Discord is a well-known resource for hosting chats. However, Mumble is growing in popularity as people realize its potential for voice chat and its general audio quality. Is Mumble a better choice, or does Discord still reign supreme? The article covers Mumble vs. Discord.
Both Mumble and Discord are communication apps that allow you to join servers and connect with the community. You can also create your servers and invite users. For example, if you are developing a game, you can create a server where all the users can come and chat.
The main difference is that Discord servers are hosted on Discord, whereas Mumble servers are self-hosted.
There are channels in each server such as general, updates, introduction, etc. Depending on the user level, they can join channels and discuss.
Mumble vs. Discord: Interface
Many users, especially gamers, love Discord for the design of the interface. It is clean, attractive, and doesn’t shout for attention over your gameplay and other elements on the screen. Yet, it is still user-friendly and easy to read.
Mumble, in comparison, looks dated as the main focus has always been functions rather than the interface. Still, you can get your hands on it pretty quickly.
In Mumble, you can easily see who is talking and keep this in the ideal position without obstructing gameplay.
Video and voice chats
Discord is a great choice for those that want the full experience in online communication. The text chat channel has the feel of Slack but with some added features and quality.
This means that not only is it a functional tool, but it also has enough familiarity not to overwhelm users when setting it up for the first time. However, there is also the option of voice and video messaging.
Mumble, meanwhile, is much more limited. This option is all about voice communication. Many are, however, impressed with how Mumble sounds, with the audio quality making the Mumble name a little ironic. Most can hear speech with more than enough clarity.
Another benefit with Mumble is that the range of dedicated servers and Opus as an audio codec allows for barely any latency. Of course, this makes all the difference with online gaming, where voice chats are essential.
Accessibility and dealing with servers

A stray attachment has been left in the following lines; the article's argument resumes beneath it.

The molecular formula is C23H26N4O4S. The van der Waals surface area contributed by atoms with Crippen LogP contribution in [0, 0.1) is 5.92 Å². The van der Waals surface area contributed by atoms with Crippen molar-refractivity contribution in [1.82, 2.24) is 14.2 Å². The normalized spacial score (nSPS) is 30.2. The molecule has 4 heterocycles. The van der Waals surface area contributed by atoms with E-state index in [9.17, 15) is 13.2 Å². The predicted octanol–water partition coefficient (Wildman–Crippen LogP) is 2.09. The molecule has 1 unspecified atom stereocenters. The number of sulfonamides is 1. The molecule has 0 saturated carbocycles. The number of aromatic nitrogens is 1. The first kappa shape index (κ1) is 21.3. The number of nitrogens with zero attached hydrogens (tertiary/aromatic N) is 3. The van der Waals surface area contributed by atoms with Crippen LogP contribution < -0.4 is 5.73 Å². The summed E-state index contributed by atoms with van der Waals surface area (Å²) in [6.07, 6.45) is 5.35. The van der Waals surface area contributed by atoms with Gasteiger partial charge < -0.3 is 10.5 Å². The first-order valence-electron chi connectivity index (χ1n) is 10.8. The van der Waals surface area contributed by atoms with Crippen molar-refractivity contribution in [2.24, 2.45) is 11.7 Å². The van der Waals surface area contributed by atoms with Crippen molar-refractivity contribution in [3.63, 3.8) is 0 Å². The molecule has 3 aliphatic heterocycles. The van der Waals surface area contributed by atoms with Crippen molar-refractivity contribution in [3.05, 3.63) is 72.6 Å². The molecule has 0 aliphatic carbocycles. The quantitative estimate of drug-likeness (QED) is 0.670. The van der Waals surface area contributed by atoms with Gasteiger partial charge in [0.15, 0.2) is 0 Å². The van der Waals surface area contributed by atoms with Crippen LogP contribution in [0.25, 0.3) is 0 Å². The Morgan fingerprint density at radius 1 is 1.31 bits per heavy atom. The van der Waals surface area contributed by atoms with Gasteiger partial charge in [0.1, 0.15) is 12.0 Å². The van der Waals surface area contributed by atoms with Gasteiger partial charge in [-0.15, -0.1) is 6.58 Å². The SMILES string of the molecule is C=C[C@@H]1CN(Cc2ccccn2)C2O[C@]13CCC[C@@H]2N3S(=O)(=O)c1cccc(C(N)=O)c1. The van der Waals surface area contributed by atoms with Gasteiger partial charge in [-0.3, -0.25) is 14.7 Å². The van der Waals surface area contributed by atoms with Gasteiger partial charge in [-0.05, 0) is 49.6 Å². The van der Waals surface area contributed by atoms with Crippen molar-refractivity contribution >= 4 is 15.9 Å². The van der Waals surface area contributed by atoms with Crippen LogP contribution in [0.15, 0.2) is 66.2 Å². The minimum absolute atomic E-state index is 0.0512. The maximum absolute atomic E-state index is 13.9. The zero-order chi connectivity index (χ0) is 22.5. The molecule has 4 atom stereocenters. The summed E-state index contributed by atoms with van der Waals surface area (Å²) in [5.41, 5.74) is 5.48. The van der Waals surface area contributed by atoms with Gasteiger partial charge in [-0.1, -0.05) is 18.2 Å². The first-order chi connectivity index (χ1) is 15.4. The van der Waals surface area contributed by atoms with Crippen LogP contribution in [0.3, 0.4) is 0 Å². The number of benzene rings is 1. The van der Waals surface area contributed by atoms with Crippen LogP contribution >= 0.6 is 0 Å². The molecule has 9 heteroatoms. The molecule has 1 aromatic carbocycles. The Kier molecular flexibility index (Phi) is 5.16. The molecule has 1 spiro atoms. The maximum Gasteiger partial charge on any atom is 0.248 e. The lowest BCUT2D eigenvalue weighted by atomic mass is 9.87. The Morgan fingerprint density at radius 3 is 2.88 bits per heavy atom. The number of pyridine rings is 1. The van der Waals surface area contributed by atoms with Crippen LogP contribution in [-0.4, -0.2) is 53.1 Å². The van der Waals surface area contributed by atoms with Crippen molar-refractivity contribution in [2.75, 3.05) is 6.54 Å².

Discord servers are also pretty easy to connect to, where you can join with ease online via an invite, and numbers are nearly unlimited. This is perfect for those streaming games on Twitch and interacting with their community, as the platform should hold up as you build your viewership.
The downside here is that there isn’t a self-hosting option. You have to run your chat through a company server.
This is where you need to choose between a self-hosted option and downloaded software or stick with the accessible browser option of Discord. Those that want to go for the Mumble software should find a free download compatible with most systems.
A bonus with Discord is the ability to create a clean and well-managed community. You can set up moderators, ban people that may break community rules, and create controls over messages.
Mumble also supports rules privileges to ensure that users don’t misuse the server, but Discord is much easier to manage than Mumble.
There is better integration of other sites and media on Discord, including YouTube, Spotify, and Twitch, letting you see and open files directly on Discord.
It is possible to add images to a channel on Mumble, but as the primary focus of this program is the voice chat, there isn’t the same multimedia experience. Furthermore, Discord allows for screen sharing while Mumble doesn’t.
As mentioned, Discord supports many apps out of the box. The power of Discord integrations is Zapier, an automation program to connect Discord with hundreds of apps.
Mumble lacks this option, too, as we don’t see any apps supporting it yet.
- Mumble has the Push-to-Talk button, a handy instant mute system. This isn’t offered with Discord.
- Mumble has an automatic volume adjustment for greater consistency.
- Discord server limit is 500,000, whereas Mumble has no limit on total channel users.
- Discord currently allows for cloud synchronization while Mumble doesn’t.
- Some feel that the security and overall protection on Discord are a little better.
- Discord servers can use bots for welcome messages, polls, and other crazy things that Discord does not offer.
Discord offers a Nitro subscription for $9.99 per month ($99.99/yr) for those who want to increase their server’s existence. The user gets:
- More emojis
- Attachment limit of 100 MB (8 MB regular limit)
- Monthly credits to boost a server
- Profile badges
- A personal profile
- Full HD video quality in video calls
You can apply for Nitro Classic if you don’t want the credits. The plan asks for $4.99 per month ($49.99/yr) and gives you the above options except for the server boost credits.
Mumble is open-source and completely free; however, there is a cost involved if you want to self-host your server. The server costs as little as $2 per month.
Which is better?
There are pros and cons to both options depending on your needs. Users looking to build a high profile online will get more out of Discord because of the easy set-up, interface, and the perks of the managed community.
But, more casual gamers who just want to chat while playing shouldn’t overlook Mumble because of the low latency, clarity, and self-hosting options.
Mumble vs. Discord is a commonly searched term because both are in the same industry. Mumble may slow you down initially, but it can add massive value.
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